Rough media seas for Arison

Rough media seas for Ari

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December 17, 2009 12:28
4 minute read.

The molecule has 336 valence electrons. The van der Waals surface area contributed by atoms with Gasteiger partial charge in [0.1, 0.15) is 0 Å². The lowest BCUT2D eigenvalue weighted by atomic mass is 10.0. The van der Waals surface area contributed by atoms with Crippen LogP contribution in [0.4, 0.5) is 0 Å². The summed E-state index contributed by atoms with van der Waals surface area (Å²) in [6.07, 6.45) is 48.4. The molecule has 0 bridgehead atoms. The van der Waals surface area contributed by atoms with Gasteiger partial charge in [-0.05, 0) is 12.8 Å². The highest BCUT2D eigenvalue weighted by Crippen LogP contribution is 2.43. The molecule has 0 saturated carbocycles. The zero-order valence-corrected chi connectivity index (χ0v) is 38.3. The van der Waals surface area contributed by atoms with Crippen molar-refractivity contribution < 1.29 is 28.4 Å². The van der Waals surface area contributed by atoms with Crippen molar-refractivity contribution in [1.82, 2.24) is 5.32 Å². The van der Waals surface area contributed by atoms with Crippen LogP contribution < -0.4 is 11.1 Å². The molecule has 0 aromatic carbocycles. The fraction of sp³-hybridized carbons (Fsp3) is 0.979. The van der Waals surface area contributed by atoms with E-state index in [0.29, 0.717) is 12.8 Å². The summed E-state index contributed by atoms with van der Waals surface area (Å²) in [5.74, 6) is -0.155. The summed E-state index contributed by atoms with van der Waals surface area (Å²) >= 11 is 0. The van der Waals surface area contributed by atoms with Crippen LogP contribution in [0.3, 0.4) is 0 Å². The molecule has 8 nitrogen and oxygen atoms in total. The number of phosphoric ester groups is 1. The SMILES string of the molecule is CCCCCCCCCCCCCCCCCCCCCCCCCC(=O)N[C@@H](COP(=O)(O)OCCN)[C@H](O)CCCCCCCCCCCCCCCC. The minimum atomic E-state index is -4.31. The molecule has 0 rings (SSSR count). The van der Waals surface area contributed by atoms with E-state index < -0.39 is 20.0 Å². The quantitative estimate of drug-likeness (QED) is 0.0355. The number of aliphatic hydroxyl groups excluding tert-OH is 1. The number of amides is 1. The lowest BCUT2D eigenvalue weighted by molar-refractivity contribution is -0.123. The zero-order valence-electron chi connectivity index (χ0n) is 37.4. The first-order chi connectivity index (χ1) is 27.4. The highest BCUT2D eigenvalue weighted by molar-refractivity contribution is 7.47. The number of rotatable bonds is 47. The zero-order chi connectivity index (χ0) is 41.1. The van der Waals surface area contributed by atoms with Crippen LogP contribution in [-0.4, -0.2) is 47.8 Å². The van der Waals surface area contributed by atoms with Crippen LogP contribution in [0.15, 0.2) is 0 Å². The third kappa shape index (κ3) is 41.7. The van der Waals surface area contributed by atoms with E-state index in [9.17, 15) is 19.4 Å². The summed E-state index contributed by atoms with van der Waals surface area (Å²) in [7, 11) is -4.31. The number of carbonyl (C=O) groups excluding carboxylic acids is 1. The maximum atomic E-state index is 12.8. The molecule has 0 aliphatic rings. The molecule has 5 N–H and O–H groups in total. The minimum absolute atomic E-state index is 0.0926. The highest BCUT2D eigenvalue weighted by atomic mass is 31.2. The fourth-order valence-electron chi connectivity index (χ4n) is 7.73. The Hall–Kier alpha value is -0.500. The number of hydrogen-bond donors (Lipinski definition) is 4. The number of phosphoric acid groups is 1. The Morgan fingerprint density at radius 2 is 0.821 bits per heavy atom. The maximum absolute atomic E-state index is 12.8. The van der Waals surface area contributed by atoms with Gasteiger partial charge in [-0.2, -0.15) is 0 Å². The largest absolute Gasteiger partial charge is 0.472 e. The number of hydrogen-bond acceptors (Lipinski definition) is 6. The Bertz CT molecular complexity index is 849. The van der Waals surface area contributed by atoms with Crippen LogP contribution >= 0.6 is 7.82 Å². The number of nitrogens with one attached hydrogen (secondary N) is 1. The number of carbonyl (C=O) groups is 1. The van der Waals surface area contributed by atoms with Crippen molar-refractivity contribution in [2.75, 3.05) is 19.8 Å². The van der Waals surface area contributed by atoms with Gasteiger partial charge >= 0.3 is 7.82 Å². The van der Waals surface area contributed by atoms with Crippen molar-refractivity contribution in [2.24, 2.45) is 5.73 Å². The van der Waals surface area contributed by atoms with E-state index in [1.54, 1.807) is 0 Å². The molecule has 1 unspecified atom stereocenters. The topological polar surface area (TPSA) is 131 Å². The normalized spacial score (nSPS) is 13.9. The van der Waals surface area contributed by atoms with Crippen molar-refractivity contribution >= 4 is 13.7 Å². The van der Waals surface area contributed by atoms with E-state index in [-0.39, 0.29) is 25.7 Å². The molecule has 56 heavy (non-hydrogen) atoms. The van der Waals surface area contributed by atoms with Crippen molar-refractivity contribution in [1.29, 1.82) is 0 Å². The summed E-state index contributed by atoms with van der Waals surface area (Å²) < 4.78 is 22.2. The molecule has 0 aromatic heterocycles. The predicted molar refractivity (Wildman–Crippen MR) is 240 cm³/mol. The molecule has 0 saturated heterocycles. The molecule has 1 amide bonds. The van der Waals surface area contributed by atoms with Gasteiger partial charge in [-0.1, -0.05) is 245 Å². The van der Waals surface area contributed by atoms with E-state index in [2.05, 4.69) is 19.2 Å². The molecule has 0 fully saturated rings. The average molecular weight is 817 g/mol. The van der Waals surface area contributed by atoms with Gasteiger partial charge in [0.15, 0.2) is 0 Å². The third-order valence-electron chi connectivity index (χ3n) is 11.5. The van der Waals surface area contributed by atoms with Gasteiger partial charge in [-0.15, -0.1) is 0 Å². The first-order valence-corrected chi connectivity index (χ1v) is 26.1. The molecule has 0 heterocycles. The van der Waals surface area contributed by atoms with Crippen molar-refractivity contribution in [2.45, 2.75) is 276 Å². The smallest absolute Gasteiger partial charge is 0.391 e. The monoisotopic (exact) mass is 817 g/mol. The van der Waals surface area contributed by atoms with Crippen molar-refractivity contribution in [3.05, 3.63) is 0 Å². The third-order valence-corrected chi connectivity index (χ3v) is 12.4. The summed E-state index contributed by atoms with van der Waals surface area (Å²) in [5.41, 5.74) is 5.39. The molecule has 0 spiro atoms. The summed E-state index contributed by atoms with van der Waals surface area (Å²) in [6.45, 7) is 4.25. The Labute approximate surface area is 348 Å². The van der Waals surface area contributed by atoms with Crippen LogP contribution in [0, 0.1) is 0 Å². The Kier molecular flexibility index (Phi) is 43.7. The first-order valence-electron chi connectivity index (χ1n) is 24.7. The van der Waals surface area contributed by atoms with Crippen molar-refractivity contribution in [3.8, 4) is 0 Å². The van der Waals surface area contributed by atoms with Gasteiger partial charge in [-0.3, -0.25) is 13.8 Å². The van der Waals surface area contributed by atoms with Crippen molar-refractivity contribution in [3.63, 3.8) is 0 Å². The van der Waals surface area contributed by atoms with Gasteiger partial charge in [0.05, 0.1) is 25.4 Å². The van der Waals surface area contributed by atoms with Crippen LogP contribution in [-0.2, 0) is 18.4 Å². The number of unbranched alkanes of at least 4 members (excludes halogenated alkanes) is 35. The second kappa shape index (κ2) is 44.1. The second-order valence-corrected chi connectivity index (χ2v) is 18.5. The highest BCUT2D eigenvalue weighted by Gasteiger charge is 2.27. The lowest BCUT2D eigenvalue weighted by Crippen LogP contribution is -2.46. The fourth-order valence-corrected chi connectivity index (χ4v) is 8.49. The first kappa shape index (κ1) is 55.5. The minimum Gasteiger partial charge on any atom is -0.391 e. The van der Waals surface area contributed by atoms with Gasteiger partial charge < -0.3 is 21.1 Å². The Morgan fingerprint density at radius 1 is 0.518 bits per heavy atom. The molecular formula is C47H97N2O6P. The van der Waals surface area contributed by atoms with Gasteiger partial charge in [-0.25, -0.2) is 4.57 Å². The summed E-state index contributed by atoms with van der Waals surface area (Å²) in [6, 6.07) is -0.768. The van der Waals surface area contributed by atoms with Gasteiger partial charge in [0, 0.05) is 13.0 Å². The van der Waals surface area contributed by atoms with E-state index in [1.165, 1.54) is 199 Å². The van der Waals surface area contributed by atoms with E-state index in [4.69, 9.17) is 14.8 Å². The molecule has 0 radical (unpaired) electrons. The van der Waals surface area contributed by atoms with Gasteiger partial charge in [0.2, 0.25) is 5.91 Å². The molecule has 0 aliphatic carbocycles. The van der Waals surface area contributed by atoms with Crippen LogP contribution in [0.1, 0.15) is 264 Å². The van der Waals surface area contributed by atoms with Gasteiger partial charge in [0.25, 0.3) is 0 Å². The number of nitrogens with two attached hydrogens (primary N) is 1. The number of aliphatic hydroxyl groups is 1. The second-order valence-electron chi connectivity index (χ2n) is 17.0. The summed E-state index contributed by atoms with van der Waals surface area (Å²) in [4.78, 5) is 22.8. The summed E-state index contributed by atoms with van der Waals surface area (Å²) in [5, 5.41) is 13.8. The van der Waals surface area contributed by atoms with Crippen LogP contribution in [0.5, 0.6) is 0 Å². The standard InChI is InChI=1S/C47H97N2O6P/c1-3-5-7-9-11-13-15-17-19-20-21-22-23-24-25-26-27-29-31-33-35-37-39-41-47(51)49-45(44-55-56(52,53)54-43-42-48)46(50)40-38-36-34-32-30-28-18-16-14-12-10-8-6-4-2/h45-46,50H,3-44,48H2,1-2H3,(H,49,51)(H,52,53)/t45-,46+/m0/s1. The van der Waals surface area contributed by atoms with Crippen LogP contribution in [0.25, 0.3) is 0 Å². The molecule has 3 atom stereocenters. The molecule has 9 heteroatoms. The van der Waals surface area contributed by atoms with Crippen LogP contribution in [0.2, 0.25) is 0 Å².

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'Everyone has the right to hear voices," Channel 10 commentator Motti Kirshenbaum reacted when Shari Arison revealed her "messages from above" in a TV interview ahead of the Hebrew publication of her book Birth: When the Spiritual and the Material Come Together. "The problem is," he retorted, "I don't want someone who hears voices to be owner of the bank where my money is." The brouhaha over Birth is not Arison's first run-in with the press by far, neither on this side of the pond nor in her native United States. In 2003, she left Israel for Miami after being hounded for defending Bank Hapoalim's decision to give pink slips to 900 employees. Coming on the heels of her Essence of Life Campaign, "Peace Begins Within," that affair earned her the epithet of the Queen of Mean from the Histadrut despite the fact that she wasn't, at the time, a major shareholder in the bank and was said to have helped earn a reprieve for 100 employees. Relocating to Miami may have given her a break from the Israeli media, but as a result she ended up in court in the Sunshine State, accused by her second husband, Micky Dorsman, of taking their eight-year-old son Daniel out of Israel without consent. Arison returned to Israel, rendering the court case moot. An article in Forbes titled "Poor little rich girl" described the affair as "just another installment in the tempestuous public saga of... a Barbara Hutton figure who craves, if not love - ever elusive - then just some respect." Ranked 234 on Forbes's 2009 rich list with a fortune of $2.7 billion - down from a 2004 worth of $4.6b. - Arison, 51, is the heiress of the self-made shipping magnet and Carnival Cruise Line founder Ted Arison. Born in Miami, she spent her childhood between Israel and the US after her parents divorced and she returned to Israel with her mother, Mina Arison Sapir. Arison served in the navy before returning once again to Miami where, according to a Bloomberg report, she studied at Miami-Dade Community College, without getting a degree, and married Jose Sueiras, a Carnival employee with whom she had three children, Jason, David and Cassie. In 1988, she married Dorsman, an Israeli basketball coach eight years her junior, who reportedly received a multimillion-dollar dowry from Ted Arison. The couple moved to Miami, but returned to Israel in 1991 following in the footsteps of Ted Arison, who left Carnival in the hands of his son Micky and went on to make a number of major investments here including the purchase of controlling stakes in Bank Hapoalim and Shikun & Binui. Shari Arison's marriage to Dorsman was terminated in 2002 and in May of the following year she married Eilat businessman Ofer Glazer at a glitzy wedding at her Bnei Zion estate. Shortly after the wedding reports surfaced that Glazer had sexually abused four women, including a therapist who had tended to Arison after cosmetic surgery. Glazer was convicted and served a six-month prison term. Although Arison stood by him, the two were divorced earlier this year, shortly after his release from jail. When Ted Arison died in 1999, Micky was left with control of Carnival, while Shari was left with the Israeli investments, the philanthropic operations and a 15 percent share in the cruise line. Arison gradually reshuffled the business empire built up by her father, selling off her stake in telecommunications provider Eurocom Group, and buying up shares in Hapoalim, including from her father's former aide Shlomo Nehama, to gain a controlling holding. Today, Arison operates her businesses and philanthropy under the umbrella of the Arison Group. The group's business arm is made up of Hapoalim, the country's largest bank; Shikun & Binui, one of its largest real-estate and infrastructures companies; and Salt Industries Ltd. She is also the founder of Miya, a global water company specializing in water loss reduction and effective management of urban water. The group's philanthropic arm includes volunteer organizations Ruah Tova and Matan - Your Way to Give, as well as the more New Age inclined Essence of Life, defined by the group's Web site as "an organization whose aim is to heighten awareness and provide tools for attaining inner peace, both in Israel and abroad," and All One, which calls itself "an organization established to generate a global conversation of a new reality and whose message can be summed up as 'We are all connected. We are all part of one.'" Arison also initiated Good Deeds Day, which each year enables people the opportunity to volunteer and help others. Her philanthropic activities are, however, far from limited to her spiritual vision and volunteerism. The Ted Arison Family Foundation is a major donor to projects in the fields of education, the arts and medicine and has contributed to the Tel Aviv Sourasky Medical Center (Ichilov Hospital), the Weizmann Institute of Science, the School for the Arts in Tel Aviv, the Interdisciplinary Center and the Rubin Museum.

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